Alton Brown takes his show on the road, aiming to teach and entertain

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By: Marshall V. King
mking@flavor574.com

Publicity photo supplied by David Allen

Alton Brown isn’t going to tell you what to eat.

He’s not going to tell you which food blogs to read.

The guy who got famous on “Good Eats,” “Iron Chef America” and other Food Network shows is done preaching — except for one thing.

“I don’t want to be an evangelist anymore for anything other than just cook your food. Cook. Cook yourself,” he said in a telephone interview as he tours the United States with Alton Brown Live! The Edible Inevitable Tour. He’ll be in South Bend on Nov. 3.

Sure we eat too much processed food, he said. America’s biggest health problem shouldn’t be obesity. Too many people have to deal with food deserts where they don’t have access to healthy food.

He’ll let others evangelize about fighting those problems. “The only evangelizing I can do is make people curious enough to prepare their own food,” he said.

He’s on the road, finding good eats and doing his show. The self-described “cablebrity” is revered by fans. He’s an educator and entertainer. He is known for talking about food, but could also teach people about bow ties, airplanes and motorcycles. “People know me as a food – I don’t like the word expert – maven, or someone they can trust in that regard,” he said.

This road tour features songs, puppets and “very large and unusual culinary demonstrations,” he said.

There will be a short lecture and a question-and-answer segment fueled by Twitter. The man with a degree in theater will teach and entertain. Fans of “Good Eats,” the award-winning show that ran 13 seasons and taught food and food science in an entertaining fashion, will recognize similarities, he said.

He was a filmmaker, a guy who made commercials, when he went to culinary school and pitched an episode to Food Network. The new cable channel opted to pick it up and Brown was on his way.

Fans still miss “Good Eats” and long for that mix of entertainment and education baked together.

Brown said he misses giving viewers that. “The trend in broadcast and cable is away from that. There really isn’t any of that on television anymore,” he said.

Broadcasters follow the eyeballs and the trend is not to offer that at the moment. He offers a bit of education as he hosts “Cutthroat Kitchen,” but that’s a game show.

He looks for angles and ways to buck the trends. “I try to be original as I can be and unique as I can be and still do something good,” he said.

On social media, he uses the humor and humility that has drawn fans to him. The angles are apparent there, too. On Twitter, he posts photos of scrawled sticky notes rather than typing.

That angle is also how he takes a big food-centric variety show on the road. That’s why he’s working on a video project that is the next step in combining his blend of entertainment and education around food. “I have a much larger digital project in the works for next year,” he said.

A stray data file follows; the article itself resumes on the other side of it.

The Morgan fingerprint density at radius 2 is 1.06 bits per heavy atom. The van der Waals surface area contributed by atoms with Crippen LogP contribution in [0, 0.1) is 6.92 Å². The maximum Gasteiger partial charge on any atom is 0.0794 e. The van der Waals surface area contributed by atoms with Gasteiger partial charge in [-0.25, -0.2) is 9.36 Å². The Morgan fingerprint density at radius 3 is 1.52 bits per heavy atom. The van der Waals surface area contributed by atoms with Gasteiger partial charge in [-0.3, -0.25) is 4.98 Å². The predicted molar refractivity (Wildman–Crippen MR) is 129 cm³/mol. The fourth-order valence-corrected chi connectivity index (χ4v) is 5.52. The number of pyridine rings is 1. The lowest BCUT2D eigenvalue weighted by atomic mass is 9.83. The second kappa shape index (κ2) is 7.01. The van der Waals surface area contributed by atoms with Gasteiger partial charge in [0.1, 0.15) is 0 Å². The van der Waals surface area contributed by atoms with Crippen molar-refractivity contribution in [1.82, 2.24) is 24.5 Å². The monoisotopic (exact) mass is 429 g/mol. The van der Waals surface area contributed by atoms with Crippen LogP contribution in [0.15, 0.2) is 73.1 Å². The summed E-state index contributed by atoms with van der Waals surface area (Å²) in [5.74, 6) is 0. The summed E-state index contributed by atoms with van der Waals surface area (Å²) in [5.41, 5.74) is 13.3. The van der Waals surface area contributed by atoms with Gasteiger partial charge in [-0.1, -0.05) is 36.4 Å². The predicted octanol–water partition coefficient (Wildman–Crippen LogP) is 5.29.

His YouTube channel has a few videos he did in the wake of “Good Eats,” but he hasn’t posted a new one since June. His podcast, “The Alton Browncast,” went on hiatus before resuming recently. Both on a large network and in his own projects, he finds a way to both broadcast to and hear from fans.

A man stopped him on the street recently and told Brown that his life had improved by watching “Good Eats” and learning about cooking.

“What more validation do you need professionally other than to make a decent living and make peoples’ lives better? I mean that’s pretty good stuff,” Brown said.

As for being a celebrity, Brown wears it lightly. “I try to be honest. I try to be consistent. I try to be respectful. I try not to get too big for my britches,” he said, adding that when he messes up he tries to own it.

He’s excited about his visit to the Midwest.

“I think the Midwest has some pretty terrific food and I’m fairly crazy about the people,” he said, noting that he used to live in Chicago. “People don’t realize the great variety of cuisine and the variety of ingredients that are available.”

Brown is an entertainer, but he’s careful about believing in his power. He’s proud of his good work, but also committed to the craft of the kitchen.

“I still try to cook every single day,” he said. That doesn’t always work out, but the way he follows his heart and leads his fans is in the kitchen preparing food.


“Alton Brown Live! The Edible Inevitable Tour”

When: 7 p.m. Nov. 3

Where: Morris Performing Arts Center

Tickets: $45, $55 or $125, not including fees

You can help Alton Brown find good food in South Bend by telling him on Facebook or via Twitter. Use the hashtag #ABroadeatsIN

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